The best of EcoWatch, right in your inbox. Sign up for our email newsletter!
Watch Sen. Bernie Sanders Drill Alaskan Leaders on Failing to Address Climate Change
Sen. Bernie Sanders (I-VT) continues to be one of the biggest champions in Congress for taking action on climate change. He was instrumental in getting 98 senators to agree climate change is real. And now, Sen. Sanders is at it again. At a recent Senate hearing, the Vermont senator calls Alaska a "canary in the coal mine" because Alaska is warming even faster than the rest of the U.S.
This winter has been no exception to Alaska's long term warming trend. A ski resort near Juneau closed due to lack of snow and the state's famed Iditarod race, which begins today, was moved north to Fairbanks due to lack of snow over the traditional race course. Alaska’s winter warming was twice the national average in the last 50 years, and average annual temperatures in the state are projected to increase 3.5 to 7 degrees by 2050. This has devastating impacts for those living in Alaska.
So, Sanders wanted to know if the panel of Alaskan leaders agreed "with what the scientific community is saying about the need to transform our energy system away from fossil fuel." Republican State Sen. Lesil McGuire admits, "Alaskans are some of the first climate refugees. We're right at the forefront."
Then, "It would seem to me if one was concerned about preserving one's way of life, then one must be a leader in the fight against climate change ... How can we be talking about producing more oil, which causes climate change, which will be devastating to the communities of Native Alaskans. That I don't quite understand," Sanders tells the panel.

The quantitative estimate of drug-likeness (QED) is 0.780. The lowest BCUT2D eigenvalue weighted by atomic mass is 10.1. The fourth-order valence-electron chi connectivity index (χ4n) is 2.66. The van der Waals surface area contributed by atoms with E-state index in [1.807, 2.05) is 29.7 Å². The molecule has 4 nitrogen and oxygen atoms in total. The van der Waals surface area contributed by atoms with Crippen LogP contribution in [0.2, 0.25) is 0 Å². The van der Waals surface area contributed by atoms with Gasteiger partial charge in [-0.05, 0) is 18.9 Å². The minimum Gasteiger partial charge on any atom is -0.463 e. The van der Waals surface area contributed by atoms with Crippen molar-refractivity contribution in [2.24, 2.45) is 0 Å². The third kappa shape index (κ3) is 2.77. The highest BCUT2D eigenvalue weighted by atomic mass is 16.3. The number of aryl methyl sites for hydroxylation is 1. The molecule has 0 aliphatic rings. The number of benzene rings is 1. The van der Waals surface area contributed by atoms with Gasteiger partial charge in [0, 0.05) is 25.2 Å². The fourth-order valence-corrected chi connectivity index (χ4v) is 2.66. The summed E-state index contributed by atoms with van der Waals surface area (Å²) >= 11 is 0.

"Some of you are in favor of more production of fossil fuels, which is ultimately destroying the communities that your people live in," says Sanders. "That does not make a lot of sense to me. What am I missing?"
Watch here and see how the panel answers Sen. Sanders question:
YOU MIGHT ALSO LIKE
EcoWatch Daily Newsletter
By David R. Montgomery
Would it sound too good to be true if I was to say that there was a simple, profitable and underused agricultural method to help feed everybody, cool the planet, and revitalize rural America? I used to think so, until I started visiting farmers who are restoring fertility to their land, stashing a lot of carbon in their soil, and returning healthy profitability to family farms. Now I've come to see how restoring soil health would prove as good for farmers and rural economies as it would for the environment.
The Centers for Disease Control (CDC) released new numbers that show vaping-related lung illnesses are continuing to grow across the country, as the number of fatalities has climbed to 33 and hospitalizations have reached 1,479 cases, according to a CDC update.